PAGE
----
But for cost comparisons, we’ll consider anything over 250 square feet as a large, commercial-style greenhouse.
Due to their large footprint, commercial greenhouses use more cost-effective materials. Most utilize a steel or aluminum frame that is covered in thick, durable plastic sheeting. However, more advanced commercial operations may use a freestanding steel frame with glass or polycarbonate glazing.
Per Square Foot
Unlike a hobby greenhouse, which tends to get more expensive per square foot as you increase in size, a commercial greenhouse gets cheaper. This is because most of these products are made with the same materials regardless of size.
The table below shows the average cost per square foot of a commercial greenhouse (right) based on specific size ranges (left).
|Greenhouse Size||Average Cost per Square Foot|
|250 to 500 sq ft||$25 to $75|
|500 to 1,000 sq ft||$11 to $25|
|1,000 sq ft to 5,000 sq ft||$7 to $20|
|5,000 sq ft and up||$12 to $21|
A greenhouse between 250 and 500 square feet is, by far, the most expensive because this size range spans the gap between hobby and commercial. Most customers shopping in this range are looking for an oversized greenhouse for their yard.
Unlike a commercial greenhouse building that is designed for utility, these large greenhouses are made of quality materials, such as powder-coated steel and glass, to look as good as they function.
In short, this size range caters to a specific demographic of homeowners willing to pay top dollar for a large personal-use greenhouse.
Cost of Greenhouse Construction Materials
A greenhouse kit offers a low-cost option for building a hobby greenhouse in your yard. But if you want something more customized or are looking for a budget pricing, building your own greenhouse from scratch may be the best option. Not only does this lower costs overall, but it gives you more control of the final product.
The table below gives you a general idea of how much a construction project like this will cost. But you can easily save more by choosing more affordable materials, which we provide more information on in the next sections.
|Framing||$2.00 per linear foot|
|Flooring||$5.90 per square foot|
|Foundation||$3 per square foot|
|Walls||$3.5 per square foot|
|Doors (prefabricated)||$1,200 each|
Greenhouse framing materials come in a handful of different options. Plastic and aluminum framing are the most common for smaller greenhouses, whereas large commercial structures use steel.
If you are creating a DIY greenhouse, you can get creative with your framing options, even recycling materials you already have. While wood is commonly used for homemade greenhouses, we don’t recommend it, given how poorly it fares in humid conditions.
Below, we outline the most common framing materials used in greenhouse construction and their average cost.
|Framing Material||Average Cost per Linear Foot|
Most greenhouses do not include a floor as part of the structure. This gives you many options for finishing your greenhouse floor. The simplest and least expensive option for your greenhouse is to simply leave it as dirt and plant directly into the ground. If you want better weed control, you can opt for an inexpensive ground cover such as gravel or rubber mats. More expensive options include durable plastic sheeting and pavers.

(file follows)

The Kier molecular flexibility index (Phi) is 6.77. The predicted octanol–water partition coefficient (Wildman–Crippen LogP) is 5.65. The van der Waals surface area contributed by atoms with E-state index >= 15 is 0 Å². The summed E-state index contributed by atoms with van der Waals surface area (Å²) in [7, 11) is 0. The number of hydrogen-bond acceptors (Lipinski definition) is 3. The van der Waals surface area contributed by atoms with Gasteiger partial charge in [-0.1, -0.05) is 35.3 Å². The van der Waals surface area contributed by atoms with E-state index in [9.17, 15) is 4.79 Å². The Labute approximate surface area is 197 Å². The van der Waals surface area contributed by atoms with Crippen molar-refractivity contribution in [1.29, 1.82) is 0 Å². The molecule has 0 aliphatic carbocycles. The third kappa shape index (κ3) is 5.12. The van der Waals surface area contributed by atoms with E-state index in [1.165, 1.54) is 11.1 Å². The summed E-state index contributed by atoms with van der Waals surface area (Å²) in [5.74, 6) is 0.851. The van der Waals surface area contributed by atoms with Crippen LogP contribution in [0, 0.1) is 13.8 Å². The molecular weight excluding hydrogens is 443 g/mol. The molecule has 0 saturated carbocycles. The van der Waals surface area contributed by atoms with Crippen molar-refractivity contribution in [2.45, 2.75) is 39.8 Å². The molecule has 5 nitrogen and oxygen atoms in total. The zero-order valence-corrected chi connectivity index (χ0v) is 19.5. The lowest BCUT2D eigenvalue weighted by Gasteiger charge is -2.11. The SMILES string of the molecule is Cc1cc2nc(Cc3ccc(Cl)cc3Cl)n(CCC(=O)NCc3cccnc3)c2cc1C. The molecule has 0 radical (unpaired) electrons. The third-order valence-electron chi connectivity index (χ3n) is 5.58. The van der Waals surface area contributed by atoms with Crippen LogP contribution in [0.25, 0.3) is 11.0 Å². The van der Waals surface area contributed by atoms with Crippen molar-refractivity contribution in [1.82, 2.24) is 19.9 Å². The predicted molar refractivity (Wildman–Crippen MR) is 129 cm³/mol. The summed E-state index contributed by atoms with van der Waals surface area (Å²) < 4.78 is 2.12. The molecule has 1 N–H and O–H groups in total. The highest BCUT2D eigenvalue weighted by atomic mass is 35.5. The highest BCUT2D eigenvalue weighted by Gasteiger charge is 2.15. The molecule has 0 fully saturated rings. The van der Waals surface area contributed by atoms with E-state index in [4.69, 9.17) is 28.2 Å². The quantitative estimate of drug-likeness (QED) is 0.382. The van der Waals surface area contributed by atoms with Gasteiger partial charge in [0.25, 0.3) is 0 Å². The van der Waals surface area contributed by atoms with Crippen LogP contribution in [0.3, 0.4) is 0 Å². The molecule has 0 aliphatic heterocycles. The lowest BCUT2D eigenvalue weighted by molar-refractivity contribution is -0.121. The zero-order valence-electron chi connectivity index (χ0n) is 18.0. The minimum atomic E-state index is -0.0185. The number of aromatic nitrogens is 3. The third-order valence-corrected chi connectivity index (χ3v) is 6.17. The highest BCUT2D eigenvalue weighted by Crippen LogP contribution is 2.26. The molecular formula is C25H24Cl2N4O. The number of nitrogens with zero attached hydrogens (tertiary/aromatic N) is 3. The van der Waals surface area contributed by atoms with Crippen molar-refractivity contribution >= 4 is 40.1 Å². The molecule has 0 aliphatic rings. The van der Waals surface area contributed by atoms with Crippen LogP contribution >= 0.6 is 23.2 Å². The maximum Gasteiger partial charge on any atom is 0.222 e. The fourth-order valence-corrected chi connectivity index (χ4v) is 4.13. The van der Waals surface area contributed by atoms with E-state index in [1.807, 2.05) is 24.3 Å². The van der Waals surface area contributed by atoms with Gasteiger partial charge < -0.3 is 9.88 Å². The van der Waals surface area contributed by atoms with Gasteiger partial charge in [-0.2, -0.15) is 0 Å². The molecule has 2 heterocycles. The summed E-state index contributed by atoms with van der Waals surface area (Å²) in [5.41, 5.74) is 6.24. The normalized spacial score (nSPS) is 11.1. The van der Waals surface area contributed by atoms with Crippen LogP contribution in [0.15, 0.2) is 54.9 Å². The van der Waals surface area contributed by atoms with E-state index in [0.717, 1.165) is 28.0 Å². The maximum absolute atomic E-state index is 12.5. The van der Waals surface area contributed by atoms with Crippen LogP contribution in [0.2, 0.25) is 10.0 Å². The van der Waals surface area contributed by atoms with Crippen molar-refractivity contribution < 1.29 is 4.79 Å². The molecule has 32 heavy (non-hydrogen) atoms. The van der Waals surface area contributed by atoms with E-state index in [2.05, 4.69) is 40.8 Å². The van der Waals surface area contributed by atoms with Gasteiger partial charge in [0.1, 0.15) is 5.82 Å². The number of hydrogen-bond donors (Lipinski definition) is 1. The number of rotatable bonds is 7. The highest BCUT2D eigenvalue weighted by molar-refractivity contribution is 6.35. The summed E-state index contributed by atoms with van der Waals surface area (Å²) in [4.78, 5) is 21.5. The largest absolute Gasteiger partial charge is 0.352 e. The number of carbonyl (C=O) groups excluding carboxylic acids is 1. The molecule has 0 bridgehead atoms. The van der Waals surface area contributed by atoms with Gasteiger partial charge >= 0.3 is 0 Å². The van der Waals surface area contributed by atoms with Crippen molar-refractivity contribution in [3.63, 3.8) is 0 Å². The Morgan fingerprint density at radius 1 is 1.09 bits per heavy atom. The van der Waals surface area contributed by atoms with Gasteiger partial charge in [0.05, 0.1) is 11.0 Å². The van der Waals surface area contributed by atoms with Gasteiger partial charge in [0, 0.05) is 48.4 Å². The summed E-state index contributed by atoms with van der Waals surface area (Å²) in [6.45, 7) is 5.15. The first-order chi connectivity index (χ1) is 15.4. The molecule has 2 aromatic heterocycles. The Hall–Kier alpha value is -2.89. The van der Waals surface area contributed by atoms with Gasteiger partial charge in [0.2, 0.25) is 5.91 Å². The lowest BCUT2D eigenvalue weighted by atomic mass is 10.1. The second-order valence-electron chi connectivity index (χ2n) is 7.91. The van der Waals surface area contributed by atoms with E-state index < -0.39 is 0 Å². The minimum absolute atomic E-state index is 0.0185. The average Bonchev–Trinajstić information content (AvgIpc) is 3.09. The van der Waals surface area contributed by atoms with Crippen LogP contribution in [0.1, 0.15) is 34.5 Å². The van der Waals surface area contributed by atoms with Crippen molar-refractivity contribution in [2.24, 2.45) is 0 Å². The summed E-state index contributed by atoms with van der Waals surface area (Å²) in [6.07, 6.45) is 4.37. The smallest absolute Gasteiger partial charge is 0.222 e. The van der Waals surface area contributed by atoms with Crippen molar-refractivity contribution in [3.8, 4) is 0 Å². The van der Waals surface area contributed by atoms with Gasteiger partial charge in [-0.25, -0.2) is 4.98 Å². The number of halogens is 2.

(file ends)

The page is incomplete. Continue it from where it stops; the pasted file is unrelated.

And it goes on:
Below, we outline the most common flooring options for a greenhouse and what you can expect to pay for each. These estimates do not include installation costs.
|Flooring Material||Price per Square Foot|
|Durable Plastic Sheeting||$3.50|
A larger greenhouse may require a sturdy foundation not only to ensure a level surface but to anchor the building to.
Concrete slab is the most common foundation material for a greenhouse, but it has some pitfalls. Using solid slabs of any kind means not being able to plant directly into the ground. Plus, concrete significantly reduces a greenhouse’s ability to hold heat overnight.
You can also use concrete to pour a border foundation that will still allow you to access the earth inside the greenhouse.
Similarly, you can create a border foundation using wood. This option is especially cost-effective as the materials are cheaper, and it doesn’t generally require a professional to complete.
|Greenhouse Foundation Material||Cost|
|Wood Border||$1.50 per linear foot|
|Concrete||$4.50 per square foot|
You have two main options regarding the walls of your greenhouse – flexible sheeting or solid glazing. Determining which option you should choose will depend on the greenhouse style and the frame type.
Plastic sheeting, which is generally made of polyethylene, comes in various thicknesses and opacity levels. On the other hand, solid glazes include corrugated plastic, twin-wall polycarbonate, and glass.
Below, we outline the most common greenhouse wall materials and the associated costs. Corrugated plastic and polycarbonate come in varying grades with different price points.
|Wall Material||Average Cost per Square Foot|
|Corrugated Plastic||$1.00 to $3.40|
|Twin Wall Polycarbonate||$1.5 to $6.50|
Every greenhouse needs a door. In fact, if you plan to bring big plants in and out or want to be able to get your wheelbarrow in, you’ll need double doors or a large overhead.
For a greenhouse with plastic sheeting, making a door is as simple as overlaying extra sheeting that can be rolled up. On a simple A-frame greenhouse, you can typically get away with framing out a door and adding some hinges. But on larger buildings, you’ll have to shell out a good amount of cash on a sliding door or roll-up overhead door.